No-deal Brexit: The rules you need to know when driving in the EU

Published 02 September 2019

The UK is set to leave the EU on 31 October and the Government has updated its advice for motorists who plan to travel to Europe after this date in the event of a no-deal Brexit. 

Driving permits

The UK driving licence will no longer be valid in the EU, in the event of a no-deal Brexit. This means car and van drivers may need to obtain an International Driving Permit (IDP), prior to travelling to the European Union.

There are three IDPs available:

1949 IDP covering Ireland, Iceland, Spain, Malta and Cyprus

1968 IDP covering all other EU countries as well as Norway and Switzerland

1926 IDP covering Liechtenstein

These can be purchased from selected Post Office branches at a cost of £5.50 each. You'll need to take a passport photo and your current, valid photo card driving licence. Although IDPs used to be available via mail order, this service was stopped earlier in the year.

Some EU countries are allowing an exemption for the IDP, so long as the driver can show a photocard licence. Some other EU nations, however, are stating that UK drivers will not need one if their visit is shorter than one month.

For the full list of IDP requirements please see the Government’s information site, here.

Driving licence

While your UK licence will technically no longer be valid in the EU, it's important to note that you'll still need it when driving within the European Union. The police will still recognise it as proof of your eligibility to drive and it should be presented to the authorities, along with the relevant IDP.

Insurance for your car or van

Drivers will also need proof of insurance, in the form of The Green Card. Drivers can obtain this by contacting their insurance company for a Green Card at least one month before their planned trip. However, take note, some insurance providers will issue an admin charge for this service.

As the name implies, these insurance documents must be printed on green paper and be kept in the vehicle when travelling within the EU from another country. They cover the vehicle, rather than the driver - meaning you'll need just one Green Card per vehicle. Motorists in Ireland will also be affected - those in Northern Ireland planning to cross the border into the Republic will need a Green Card too.

All UK motor insurance providers will continue to provide the legal minimum third party insurance cover for travel in the European Economic Area - so you won't need to pay for extra insurance when driving in Europe.

Caravans and trailers

You will need multiple Green Cards if your vehicle is towing a trailer or caravan – as you’ll need one for the towing vehicle and one for the trailer caravan (you need separate trailer insurance in some countries).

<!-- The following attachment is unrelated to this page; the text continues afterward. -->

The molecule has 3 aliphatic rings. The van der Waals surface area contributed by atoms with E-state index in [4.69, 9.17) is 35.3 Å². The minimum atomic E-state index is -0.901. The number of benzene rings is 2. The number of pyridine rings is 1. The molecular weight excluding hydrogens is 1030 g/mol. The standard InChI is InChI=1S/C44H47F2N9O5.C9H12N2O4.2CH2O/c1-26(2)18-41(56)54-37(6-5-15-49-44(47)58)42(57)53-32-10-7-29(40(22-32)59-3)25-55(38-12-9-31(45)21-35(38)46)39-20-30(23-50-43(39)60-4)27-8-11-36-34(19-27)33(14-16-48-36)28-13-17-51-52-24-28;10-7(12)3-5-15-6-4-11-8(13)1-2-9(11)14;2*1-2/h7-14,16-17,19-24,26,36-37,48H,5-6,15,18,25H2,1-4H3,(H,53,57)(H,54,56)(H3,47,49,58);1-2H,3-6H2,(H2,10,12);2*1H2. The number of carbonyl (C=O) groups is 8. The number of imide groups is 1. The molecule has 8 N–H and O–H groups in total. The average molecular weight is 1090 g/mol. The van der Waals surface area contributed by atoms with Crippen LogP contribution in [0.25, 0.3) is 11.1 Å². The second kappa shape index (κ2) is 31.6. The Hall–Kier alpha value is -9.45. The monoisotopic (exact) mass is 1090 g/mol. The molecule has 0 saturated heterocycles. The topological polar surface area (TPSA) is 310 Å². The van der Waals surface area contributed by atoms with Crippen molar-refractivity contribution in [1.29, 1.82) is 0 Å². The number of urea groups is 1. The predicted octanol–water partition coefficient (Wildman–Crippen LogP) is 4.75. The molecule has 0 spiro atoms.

Likewise, if your vehicle insurance renews during your time in the EU, you’ll need two Green Cards covering the new and old policies.

Vehicle registration documents

If you are taking your vehicle to the EU for less than 12 months, you should have the vehicle V5C (commonly known as the logbook) or VE103 to show you’re allowed to use your hired or leased vehicle abroad.

GB stickers and numberplates

The Government recommends that UK drivers should display a GB sticker on the rear of your vehicle, even if you currently have a number plate which includes the GB identifier.

Comments

Paul Bowker    on 2 September 2019

Hi

What about hiring a car when abroad ( Spain / Canaries)

Does this still apply?

PACBOWKER

Bernie Carey    on 2 September 2019

Will you need an IDP to drive in Eire if you live in Northern Ireland? Know that a Green Card "might" be needed for insurance purposes depending on what happens but an IDP as well?

intermal    on 2 September 2019

Will you need an IDP to drive in Eire if you live in Northern Ireland? Know that a Green Card "might" be needed for insurance purposes depending on what happens but an IDP as well?

I was in ROI in March 2019, FYI Ireland already had millons of "Green Cards" printed, UK none!

Classical    on 2 September 2019

I wonder how many voters realised all this at the 2016 referendum? I certainly didn't and I'm sure many others also. That plus a myriad of other issues we take as run-of-the-mill activities when travelling abroad. An EU passport carries a lot of weight and respect, not so a UK passport these days.

Andrew Hosking    on 2 September 2019

Far too many “short sighted” people. Who voted on paranoia and a generally miss sold campaign. I will always be proud of my vote to remain in Europe, something I know no different from, being born in 1971. There are many disadvantages, and I am still trying to think of the advantages of leaving.